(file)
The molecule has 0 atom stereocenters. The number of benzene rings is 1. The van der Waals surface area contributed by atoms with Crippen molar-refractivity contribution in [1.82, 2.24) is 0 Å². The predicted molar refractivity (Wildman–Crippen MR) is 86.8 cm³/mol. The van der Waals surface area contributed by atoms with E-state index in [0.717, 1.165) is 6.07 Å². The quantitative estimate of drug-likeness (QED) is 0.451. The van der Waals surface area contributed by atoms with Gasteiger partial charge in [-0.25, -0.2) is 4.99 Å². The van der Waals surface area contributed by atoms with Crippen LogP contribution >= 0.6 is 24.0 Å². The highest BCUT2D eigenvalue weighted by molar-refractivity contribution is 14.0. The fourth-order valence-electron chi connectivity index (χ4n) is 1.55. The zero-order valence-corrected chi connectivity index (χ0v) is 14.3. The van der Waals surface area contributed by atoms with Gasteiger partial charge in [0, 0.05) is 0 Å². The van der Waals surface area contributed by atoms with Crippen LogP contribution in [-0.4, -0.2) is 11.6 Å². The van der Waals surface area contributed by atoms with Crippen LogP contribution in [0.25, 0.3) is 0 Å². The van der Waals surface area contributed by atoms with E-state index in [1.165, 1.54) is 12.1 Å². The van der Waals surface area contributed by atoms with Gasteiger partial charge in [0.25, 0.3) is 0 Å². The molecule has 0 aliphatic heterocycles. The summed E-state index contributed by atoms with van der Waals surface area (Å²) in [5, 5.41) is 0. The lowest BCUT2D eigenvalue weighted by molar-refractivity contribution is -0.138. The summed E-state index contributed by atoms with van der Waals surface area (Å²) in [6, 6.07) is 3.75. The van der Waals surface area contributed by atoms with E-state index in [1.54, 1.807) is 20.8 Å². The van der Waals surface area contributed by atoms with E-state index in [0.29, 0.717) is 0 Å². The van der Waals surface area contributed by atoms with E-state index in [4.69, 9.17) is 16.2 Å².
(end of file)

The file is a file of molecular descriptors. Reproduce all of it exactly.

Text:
The molecule has 0 atom stereocenters. The number of benzene rings is 1. The van der Waals surface area contributed by atoms with Crippen molar-refractivity contribution in [1.82, 2.24) is 0 Å². The predicted molar refractivity (Wildman–Crippen MR) is 86.8 cm³/mol. The van der Waals surface area contributed by atoms with E-state index in [0.717, 1.165) is 6.07 Å². The quantitative estimate of drug-likeness (QED) is 0.451. The van der Waals surface area contributed by atoms with Gasteiger partial charge in [-0.25, -0.2) is 4.99 Å². The van der Waals surface area contributed by atoms with Crippen LogP contribution >= 0.6 is 24.0 Å². The highest BCUT2D eigenvalue weighted by molar-refractivity contribution is 14.0. The fourth-order valence-electron chi connectivity index (χ4n) is 1.55. The zero-order valence-corrected chi connectivity index (χ0v) is 14.3. The van der Waals surface area contributed by atoms with Gasteiger partial charge in [0, 0.05) is 0 Å². The van der Waals surface area contributed by atoms with Crippen LogP contribution in [-0.4, -0.2) is 11.6 Å². The van der Waals surface area contributed by atoms with Crippen LogP contribution in [0.25, 0.3) is 0 Å². The van der Waals surface area contributed by atoms with E-state index in [1.165, 1.54) is 12.1 Å². The van der Waals surface area contributed by atoms with Gasteiger partial charge in [0.25, 0.3) is 0 Å². The molecule has 0 aliphatic heterocycles. The summed E-state index contributed by atoms with van der Waals surface area (Å²) in [5, 5.41) is 0. The lowest BCUT2D eigenvalue weighted by molar-refractivity contribution is -0.138. The summed E-state index contributed by atoms with van der Waals surface area (Å²) in [6, 6.07) is 3.75. The van der Waals surface area contributed by atoms with E-state index in [1.54, 1.807) is 20.8 Å². The van der Waals surface area contributed by atoms with E-state index in [0.29, 0.717) is 0 Å². The van der Waals surface area contributed by atoms with E-state index in [4.69, 9.17) is 16.2 Å².